Instead of denying and ignoring our feelings, or becoming overly dependent or over-emphasising our feelings, perhaps there is a middle ground, a middle way.

Be aware when there are positive emotions arising, just as when there are negative ones.  But instead of holding on to them, like one may try to hold on to clouds (or fart!?), we should see that these feelings come and go, arises when there are conditions and goes away like the clouds in the sky.  Remember that feelings are impermanent.

We should shift ourselves mentally and emotionally

Where you are, try sitting with your upper torso slanted to the side at around 30 degrees.  Hold it there.  Hold.  Wait.  Ok, wait a bit longer.  Hold until you feel some strain and ache.  In fact, hold for one minute before continuing.

Did you do that?  Or did you shift your body when it feels uncomfortable?  If you shifted, congratulations!  Our heart and mind is much like that too.  If certain way of thinking or feeling is uncomfortable, we should shift ourselves mentally and emotionally, instead of allowing ourselves to hold onto such painful feelings.

We can and should learn emotional “aerobics”!  Like aerobics or yoga is on our body, it is initially not so easy on our mind and heart, for we are used to our mental habits of holding on!!  But like those physical exercises, if we learn to be malleable mentally and emotionally, then we can liberate ourselves from negative emotions that shackles us down.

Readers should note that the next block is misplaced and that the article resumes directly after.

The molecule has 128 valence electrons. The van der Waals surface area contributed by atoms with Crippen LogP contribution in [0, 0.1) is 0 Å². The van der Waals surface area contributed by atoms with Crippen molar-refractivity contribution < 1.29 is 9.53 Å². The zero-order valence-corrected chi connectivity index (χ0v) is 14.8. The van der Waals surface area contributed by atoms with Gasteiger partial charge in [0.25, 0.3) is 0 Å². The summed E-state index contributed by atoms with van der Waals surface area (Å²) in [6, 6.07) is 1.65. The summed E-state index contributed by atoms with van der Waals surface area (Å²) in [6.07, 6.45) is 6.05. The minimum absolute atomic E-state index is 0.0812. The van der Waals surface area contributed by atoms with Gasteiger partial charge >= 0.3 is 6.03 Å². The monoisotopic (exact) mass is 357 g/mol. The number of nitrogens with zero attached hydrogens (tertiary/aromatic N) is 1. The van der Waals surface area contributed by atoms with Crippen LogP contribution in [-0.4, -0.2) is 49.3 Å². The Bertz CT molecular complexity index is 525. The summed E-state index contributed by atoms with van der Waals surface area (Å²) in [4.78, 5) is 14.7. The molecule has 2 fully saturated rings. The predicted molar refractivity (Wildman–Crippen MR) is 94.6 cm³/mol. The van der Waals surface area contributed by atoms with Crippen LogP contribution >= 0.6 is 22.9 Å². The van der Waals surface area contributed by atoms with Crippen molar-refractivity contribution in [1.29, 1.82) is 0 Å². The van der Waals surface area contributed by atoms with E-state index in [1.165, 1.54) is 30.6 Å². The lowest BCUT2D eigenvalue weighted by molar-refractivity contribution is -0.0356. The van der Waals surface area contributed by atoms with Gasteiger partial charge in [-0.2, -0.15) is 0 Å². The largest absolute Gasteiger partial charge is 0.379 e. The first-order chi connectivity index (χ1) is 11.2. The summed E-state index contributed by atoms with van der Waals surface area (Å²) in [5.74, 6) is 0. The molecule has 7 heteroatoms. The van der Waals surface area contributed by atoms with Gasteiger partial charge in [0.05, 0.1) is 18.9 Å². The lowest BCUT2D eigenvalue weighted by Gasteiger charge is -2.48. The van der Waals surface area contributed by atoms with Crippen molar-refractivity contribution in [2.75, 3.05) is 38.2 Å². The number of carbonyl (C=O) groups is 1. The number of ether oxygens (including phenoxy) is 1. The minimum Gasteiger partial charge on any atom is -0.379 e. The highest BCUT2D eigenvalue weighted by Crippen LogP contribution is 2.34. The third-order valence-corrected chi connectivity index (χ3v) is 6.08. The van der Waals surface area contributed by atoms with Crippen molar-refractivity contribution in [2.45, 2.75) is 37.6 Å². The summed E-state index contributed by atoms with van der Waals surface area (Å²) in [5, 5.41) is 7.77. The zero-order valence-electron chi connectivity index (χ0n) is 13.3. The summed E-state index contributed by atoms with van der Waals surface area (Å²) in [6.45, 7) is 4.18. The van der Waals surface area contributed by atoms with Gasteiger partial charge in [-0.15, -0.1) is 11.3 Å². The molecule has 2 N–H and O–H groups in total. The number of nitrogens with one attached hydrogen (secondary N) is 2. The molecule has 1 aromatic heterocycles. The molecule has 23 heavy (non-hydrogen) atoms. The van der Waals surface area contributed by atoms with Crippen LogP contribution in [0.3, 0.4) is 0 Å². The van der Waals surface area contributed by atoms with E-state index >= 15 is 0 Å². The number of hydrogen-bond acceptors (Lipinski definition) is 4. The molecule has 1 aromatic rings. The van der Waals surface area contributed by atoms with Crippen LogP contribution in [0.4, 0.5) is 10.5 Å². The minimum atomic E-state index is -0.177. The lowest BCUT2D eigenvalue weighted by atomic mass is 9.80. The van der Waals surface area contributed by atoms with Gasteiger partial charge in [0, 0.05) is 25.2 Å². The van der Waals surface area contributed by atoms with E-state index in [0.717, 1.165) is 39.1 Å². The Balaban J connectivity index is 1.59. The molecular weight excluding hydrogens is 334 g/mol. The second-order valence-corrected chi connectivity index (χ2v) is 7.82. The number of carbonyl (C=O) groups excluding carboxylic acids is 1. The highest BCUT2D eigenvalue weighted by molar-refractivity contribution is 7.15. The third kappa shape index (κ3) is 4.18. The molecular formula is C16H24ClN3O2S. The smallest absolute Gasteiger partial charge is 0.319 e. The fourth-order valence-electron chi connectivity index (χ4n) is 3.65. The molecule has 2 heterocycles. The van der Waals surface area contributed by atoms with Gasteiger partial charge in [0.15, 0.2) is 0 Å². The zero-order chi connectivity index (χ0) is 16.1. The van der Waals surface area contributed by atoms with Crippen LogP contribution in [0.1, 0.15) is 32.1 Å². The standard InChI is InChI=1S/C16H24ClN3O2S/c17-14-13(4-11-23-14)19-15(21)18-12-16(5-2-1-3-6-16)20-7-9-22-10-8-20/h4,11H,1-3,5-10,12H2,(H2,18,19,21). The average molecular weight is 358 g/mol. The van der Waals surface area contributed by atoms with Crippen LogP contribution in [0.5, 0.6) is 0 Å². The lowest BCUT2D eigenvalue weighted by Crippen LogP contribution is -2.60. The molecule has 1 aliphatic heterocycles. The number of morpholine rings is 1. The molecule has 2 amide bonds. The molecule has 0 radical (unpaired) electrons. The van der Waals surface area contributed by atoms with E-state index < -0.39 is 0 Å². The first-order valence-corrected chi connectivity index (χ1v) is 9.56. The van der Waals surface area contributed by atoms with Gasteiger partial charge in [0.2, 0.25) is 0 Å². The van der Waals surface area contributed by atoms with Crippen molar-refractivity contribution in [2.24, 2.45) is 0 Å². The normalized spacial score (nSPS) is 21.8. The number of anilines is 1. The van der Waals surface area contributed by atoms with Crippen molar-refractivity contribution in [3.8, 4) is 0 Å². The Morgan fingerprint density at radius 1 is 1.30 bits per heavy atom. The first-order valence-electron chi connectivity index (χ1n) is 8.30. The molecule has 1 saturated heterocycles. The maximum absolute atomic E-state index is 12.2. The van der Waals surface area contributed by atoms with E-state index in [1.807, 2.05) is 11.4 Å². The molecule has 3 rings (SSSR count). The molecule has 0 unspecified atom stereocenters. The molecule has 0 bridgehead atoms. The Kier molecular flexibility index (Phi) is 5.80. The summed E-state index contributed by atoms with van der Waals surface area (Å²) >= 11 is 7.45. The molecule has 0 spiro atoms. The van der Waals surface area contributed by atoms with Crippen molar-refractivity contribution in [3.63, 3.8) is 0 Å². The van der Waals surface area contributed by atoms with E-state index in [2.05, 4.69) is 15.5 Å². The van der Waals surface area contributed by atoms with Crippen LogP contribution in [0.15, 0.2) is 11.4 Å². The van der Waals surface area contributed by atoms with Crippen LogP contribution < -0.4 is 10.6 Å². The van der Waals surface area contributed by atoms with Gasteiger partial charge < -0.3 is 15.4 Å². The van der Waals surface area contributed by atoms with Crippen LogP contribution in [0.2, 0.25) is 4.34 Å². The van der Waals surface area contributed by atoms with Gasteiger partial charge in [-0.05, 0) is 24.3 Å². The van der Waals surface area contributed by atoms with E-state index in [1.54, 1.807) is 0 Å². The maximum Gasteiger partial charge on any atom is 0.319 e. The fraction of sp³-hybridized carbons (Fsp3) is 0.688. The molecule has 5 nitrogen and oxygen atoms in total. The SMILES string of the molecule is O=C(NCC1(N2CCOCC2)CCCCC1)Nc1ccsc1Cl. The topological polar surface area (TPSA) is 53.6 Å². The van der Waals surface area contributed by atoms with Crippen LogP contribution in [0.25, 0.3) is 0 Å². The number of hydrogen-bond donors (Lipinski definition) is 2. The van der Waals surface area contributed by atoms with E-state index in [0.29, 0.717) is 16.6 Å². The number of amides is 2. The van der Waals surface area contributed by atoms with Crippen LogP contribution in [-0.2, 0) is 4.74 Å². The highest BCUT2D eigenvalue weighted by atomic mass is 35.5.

The Buddha described our physical and mental faculties as like foams, bubbles, mirages, core-less, like a magician’s trick, unreal, empty, void and without substance.

Go ahead and observe.  See for yourself.  Ehipassiko.


  • Diamond Sutra – Chapter 32



Thoughts About the Buddha’s Teachings from 5th April 2010

I received a few emails about the verse found on 5th April 2010.

There are these three unskillful types of thought. What three? Thoughts of self-esteem, thoughts of gains, honours and fame and thoughts of worrying about others.


Most of the emails expressed questions about why worrying about others is an unskillful thought.  Here’s why.

Worry and concern are very similar, yet very different at the same time.

Without getting pedantic about it, being concerned about someone or something is not a bad thing. It is definitely good to care and be concerned for others, as this concern can and should lead to positive action to benefit others. However, this concern can instead lead to worry, which is the mere discursive thinking and often uncontrolled vacillations about the matter concerned.


The former is what can help others and can be driven by loving kindness and compassion, while the latter does not help the matter but preoccupies us, draining us emotionally and sometimes confuses us,